# corner cases: never gets beyond 50 and drops to 0 once sellin passed
        self.assertEqual(item.sell_in, 1)
        self.assertEqual(item.quality, 50)

        GildedRoseTest.bulk_updater(gilded_rose, 2)
        self.assertEqual(item.sell_in, -1)
        self.assertEqual(item.quality, 0)

    def test_conjured(self) -> None:
        item = Item("Conjured Mana Cake", 20, 50)
        gilded_rose = GildedRose([item])
        self.assertEqual("Conjured Mana Cake",
        self.assertEqual(item.sell_in, 19)
        self.assertEqual(item.quality, 48)
        GildedRoseTest.bulk_updater(gilded_rose, item.sell_in + 1)

        # sell by date passed -- will decrease twice as fast as normal items (-4)
        self.assertEqual(item.sell_in, -1)
        self.assertEqual(item.quality, 6)

        self.assertEqual(item.sell_in, -2)
        self.assertEqual(item.quality, 2)

        self.assertEqual(item.sell_in, -3)
        self.assertEqual(item.quality, 0)   # never less than 0

if __name__ == '__main__':

Refactoring the codebase

If you look at the current state of Gilded Rose’s codebase, especially the update_quality method of the GildedRose class, you’ll see how messy it is.

You cannot implement a new feature to this codebase without refactoring it first.

So, how to refactor this chaos without affecting the behavior of the system?

Don’t do this

You may be tempted to make the Item class a subclass of ABC – the abstract base class in Python and have a update_quality abstract method. Any class that inherits from the Item class will require to implement the update_quality method of their own.

from abc import ABC, abstractmethod

class Item(ABC):
    MAX_QUALITY = 50

    def __init__(self, name, sell_in, quality): = name
        self.sell_in = sell_in
        self.quality = quality

    def __repr__(self):
        return f"{}, {self.sell_in}, {self.quality}"

    def update_quality(self):

class NormalItem(Item):

    def update_quality(self) -> None:
        cls = self.__class__
        if cls.MIN_QUALITY <= self.quality  0 else self.quality - 2
            self.quality = max(quality, cls.MIN_QUALITY)
        self.sell_in -= 1

# so on

But there is something terribly wrong. Although you have successfully separated items and retained their behavior, you have failed to comply with the stated requirements not to alter the Item class:

However, do not alter the Item class or Items property as those belong to the goblin in the corner who will insta-rage and one-shot you as he doesn't believe in shared code ownership (you can make the UpdateQuality method and Items property static if you like, we'll cover for you).

You were not given access to the consumer code, which only instantiates objects of type Item, so the system will fail altogether.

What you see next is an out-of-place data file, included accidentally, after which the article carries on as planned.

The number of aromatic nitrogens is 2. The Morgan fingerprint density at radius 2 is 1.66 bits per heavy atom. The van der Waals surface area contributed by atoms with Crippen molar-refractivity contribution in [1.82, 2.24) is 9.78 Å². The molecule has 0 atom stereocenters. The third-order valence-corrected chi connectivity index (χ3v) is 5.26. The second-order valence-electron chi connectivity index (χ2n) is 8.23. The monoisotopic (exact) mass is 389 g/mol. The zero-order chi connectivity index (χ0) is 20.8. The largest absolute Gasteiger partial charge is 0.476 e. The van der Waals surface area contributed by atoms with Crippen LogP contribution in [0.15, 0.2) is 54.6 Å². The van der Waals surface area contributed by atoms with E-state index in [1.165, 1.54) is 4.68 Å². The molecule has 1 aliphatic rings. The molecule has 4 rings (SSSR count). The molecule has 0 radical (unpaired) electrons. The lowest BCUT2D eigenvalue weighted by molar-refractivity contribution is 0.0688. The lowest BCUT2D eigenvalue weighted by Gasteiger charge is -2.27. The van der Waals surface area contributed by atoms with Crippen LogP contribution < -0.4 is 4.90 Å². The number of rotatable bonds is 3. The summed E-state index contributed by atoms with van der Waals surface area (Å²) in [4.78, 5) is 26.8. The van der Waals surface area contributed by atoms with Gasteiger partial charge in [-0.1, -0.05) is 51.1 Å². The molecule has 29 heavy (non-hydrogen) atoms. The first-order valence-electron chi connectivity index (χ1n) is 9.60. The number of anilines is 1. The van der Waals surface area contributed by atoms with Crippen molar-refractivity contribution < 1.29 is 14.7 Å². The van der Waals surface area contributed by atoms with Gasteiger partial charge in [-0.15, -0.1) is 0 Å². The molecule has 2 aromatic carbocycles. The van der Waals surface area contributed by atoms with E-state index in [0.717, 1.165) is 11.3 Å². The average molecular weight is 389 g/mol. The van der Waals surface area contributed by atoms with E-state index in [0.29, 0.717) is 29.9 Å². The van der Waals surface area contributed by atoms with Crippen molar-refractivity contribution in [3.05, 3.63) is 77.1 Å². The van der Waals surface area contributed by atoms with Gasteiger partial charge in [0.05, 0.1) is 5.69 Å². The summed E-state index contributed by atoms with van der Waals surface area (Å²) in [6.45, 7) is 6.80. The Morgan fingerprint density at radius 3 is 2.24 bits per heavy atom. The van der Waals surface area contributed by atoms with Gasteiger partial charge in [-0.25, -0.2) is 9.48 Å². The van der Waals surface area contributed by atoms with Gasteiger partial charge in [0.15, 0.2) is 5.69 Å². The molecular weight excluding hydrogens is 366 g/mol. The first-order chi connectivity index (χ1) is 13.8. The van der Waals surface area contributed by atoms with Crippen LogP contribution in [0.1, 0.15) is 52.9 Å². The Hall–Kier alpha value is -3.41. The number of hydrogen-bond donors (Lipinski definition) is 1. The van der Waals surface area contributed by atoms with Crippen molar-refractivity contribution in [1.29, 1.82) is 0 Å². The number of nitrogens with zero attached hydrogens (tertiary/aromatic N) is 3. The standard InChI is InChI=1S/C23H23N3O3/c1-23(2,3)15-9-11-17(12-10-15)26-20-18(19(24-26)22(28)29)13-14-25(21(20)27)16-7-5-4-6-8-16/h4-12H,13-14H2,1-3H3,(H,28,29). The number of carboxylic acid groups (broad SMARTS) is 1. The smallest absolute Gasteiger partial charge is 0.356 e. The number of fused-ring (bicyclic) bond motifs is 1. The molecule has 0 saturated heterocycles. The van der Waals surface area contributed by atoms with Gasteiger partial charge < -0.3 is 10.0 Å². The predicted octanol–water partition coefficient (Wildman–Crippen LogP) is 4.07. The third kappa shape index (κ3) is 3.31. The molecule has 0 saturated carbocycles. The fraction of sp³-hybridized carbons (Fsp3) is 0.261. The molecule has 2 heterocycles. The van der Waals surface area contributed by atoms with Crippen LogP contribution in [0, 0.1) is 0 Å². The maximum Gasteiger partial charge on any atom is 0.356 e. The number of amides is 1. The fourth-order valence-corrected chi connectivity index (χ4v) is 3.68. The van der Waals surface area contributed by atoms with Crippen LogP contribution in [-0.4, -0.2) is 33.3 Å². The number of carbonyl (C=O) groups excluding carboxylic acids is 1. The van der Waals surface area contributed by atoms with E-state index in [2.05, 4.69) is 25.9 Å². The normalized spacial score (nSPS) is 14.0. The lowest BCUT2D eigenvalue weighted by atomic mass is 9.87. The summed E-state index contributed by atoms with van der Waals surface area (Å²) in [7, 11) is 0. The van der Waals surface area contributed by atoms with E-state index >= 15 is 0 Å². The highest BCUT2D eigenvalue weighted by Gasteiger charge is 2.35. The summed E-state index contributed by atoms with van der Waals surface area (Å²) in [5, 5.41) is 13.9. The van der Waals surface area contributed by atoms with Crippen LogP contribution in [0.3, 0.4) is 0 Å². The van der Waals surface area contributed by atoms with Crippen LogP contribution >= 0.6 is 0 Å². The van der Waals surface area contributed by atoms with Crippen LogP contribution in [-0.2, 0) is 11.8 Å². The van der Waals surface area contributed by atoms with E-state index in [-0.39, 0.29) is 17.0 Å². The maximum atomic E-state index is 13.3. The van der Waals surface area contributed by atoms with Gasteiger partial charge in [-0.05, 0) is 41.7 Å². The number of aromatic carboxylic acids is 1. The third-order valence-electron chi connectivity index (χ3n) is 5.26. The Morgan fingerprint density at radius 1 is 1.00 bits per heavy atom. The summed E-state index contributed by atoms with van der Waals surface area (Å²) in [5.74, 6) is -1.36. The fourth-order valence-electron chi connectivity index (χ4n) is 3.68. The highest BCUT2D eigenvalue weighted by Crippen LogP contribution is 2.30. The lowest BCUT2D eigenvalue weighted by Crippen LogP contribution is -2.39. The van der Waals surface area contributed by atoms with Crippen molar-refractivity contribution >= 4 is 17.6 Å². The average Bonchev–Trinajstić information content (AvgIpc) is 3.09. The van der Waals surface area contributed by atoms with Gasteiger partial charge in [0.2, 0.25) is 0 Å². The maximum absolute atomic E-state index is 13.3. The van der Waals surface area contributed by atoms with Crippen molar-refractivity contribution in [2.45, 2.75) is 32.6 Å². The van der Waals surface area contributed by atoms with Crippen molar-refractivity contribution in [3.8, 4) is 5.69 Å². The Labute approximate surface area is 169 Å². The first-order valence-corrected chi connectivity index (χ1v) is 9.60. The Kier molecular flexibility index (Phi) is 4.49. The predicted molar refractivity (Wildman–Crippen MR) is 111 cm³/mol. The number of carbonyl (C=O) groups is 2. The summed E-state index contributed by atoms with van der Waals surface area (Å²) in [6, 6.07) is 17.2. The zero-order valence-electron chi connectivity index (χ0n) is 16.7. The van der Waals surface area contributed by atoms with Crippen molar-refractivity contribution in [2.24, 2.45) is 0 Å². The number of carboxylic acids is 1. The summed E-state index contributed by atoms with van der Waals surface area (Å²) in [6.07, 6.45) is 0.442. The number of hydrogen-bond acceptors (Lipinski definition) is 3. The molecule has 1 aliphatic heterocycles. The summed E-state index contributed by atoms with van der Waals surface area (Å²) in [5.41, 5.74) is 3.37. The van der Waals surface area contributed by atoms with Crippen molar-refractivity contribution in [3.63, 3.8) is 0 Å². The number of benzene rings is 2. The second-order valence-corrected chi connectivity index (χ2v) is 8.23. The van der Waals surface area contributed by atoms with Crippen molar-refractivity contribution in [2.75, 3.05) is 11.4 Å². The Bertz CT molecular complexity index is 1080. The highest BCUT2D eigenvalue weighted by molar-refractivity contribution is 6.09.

Do it the right way

Let’s implement some free functions and let them update the items. First, refactor the update_quality method of the GildedRose class.

class GildedRose:

    def __init__(self, items):
        self.items = items

    def update_quality(self):
        for item in self.items:

            if == "Aged Brie":
            elif == "Backstage passes to a TAFKAL80ETC concert":
            elif == "Sulfuras, Hand of Ragnaros":
            elif == "Conjured Mana Cake":

This is cleaner compared to what we have started with. We have removed all the nested `if conditionals.

Let’s define constants for MAX and MIN quality.


Normal Item Updater

In general, all items have the following properties as specified in the requirement specification:

  • All items have a SellIn value which denotes the number of days we have to sell the item
  • All items have a Quality value which denotes how valuable the item is
  • At the end of each day our system lowers both values for every item

But there is a special condition:

  • Once the sell by date has passed, Quality degrades twice as fast

Let’s convert all these requirements into code.

def normal_item_updater(normal_item: Item):

    if MIN_QUALITY <= normal_item.quality  0 else normal_item.quality - 2
        normal_item.quality = max(quality, MIN_QUALITY)
    normal_item.sell_in -= 1

Aged Brie Updater

There is an interesting fact about the Aged Brie items.

  • "Aged Brie" actually increases in Quality the older it gets
def aged_brie_updater(aged_brie: Item):

    if MIN_QUALITY <= aged_brie.quality  0 else aged_brie.quality + 2
        aged_brie.quality = min(MAX_QUALITY, quality)
    aged_brie.sell_in -= 1

Sulfuras Updater

If we read the requirement specification, we will see that we don’t even need an updater for the Sulfuras items.

  • "Sulfuras", being a legendary item, never has to be sold or decreases in Quality

Ahh! Good riddance!

Backstage Passes Updater

This is a little bit tricky to implement.

Let’s revisit the special condition of Backstage passes items.

  • "Backstage passes", like aged brie, increases in Quality as its SellIn value approaches; Quality increases by 2 when there are 10 days or less and by 3 when there are 5 days or less but Quality drops to 0 after the concert

Now, let’s convert this into code:

def backstage_passes_updater(backstage: Item):

    if MIN_QUALITY <= backstage.quality <= MAX_QUALITY:
        if backstage.sell_in <= 0:
            backstage.quality = 0
            quality = backstage.quality + 3 if 0 <= backstage.sell_in <= 5 else \
                backstage.quality + 2 if 5 < backstage.sell_in <= 10 else backstage.quality + 1
            backstage.quality = min(MAX_QUALITY, quality)
    backstage.sell_in -= 1

Conjured Updater

We are done refactoring the codebase. It’s time to implement a new feature for the Conjured items.

  • "Conjured" items degrade in Quality twice as fast as normal items
def conjured_updater(conjured: Item):
    if MIN_QUALITY <= conjured.quality  0 else conjured.quality - 4
        conjured.quality = max(quality, MIN_QUALITY)
    conjured.sell_in -= 1


We have added unit tests, refactored the legacy codebase and also implemented the new feature. Let’s run the tests to verify if we have been able to retain the behavior of the systems.

Hooray! All the five test cases passed!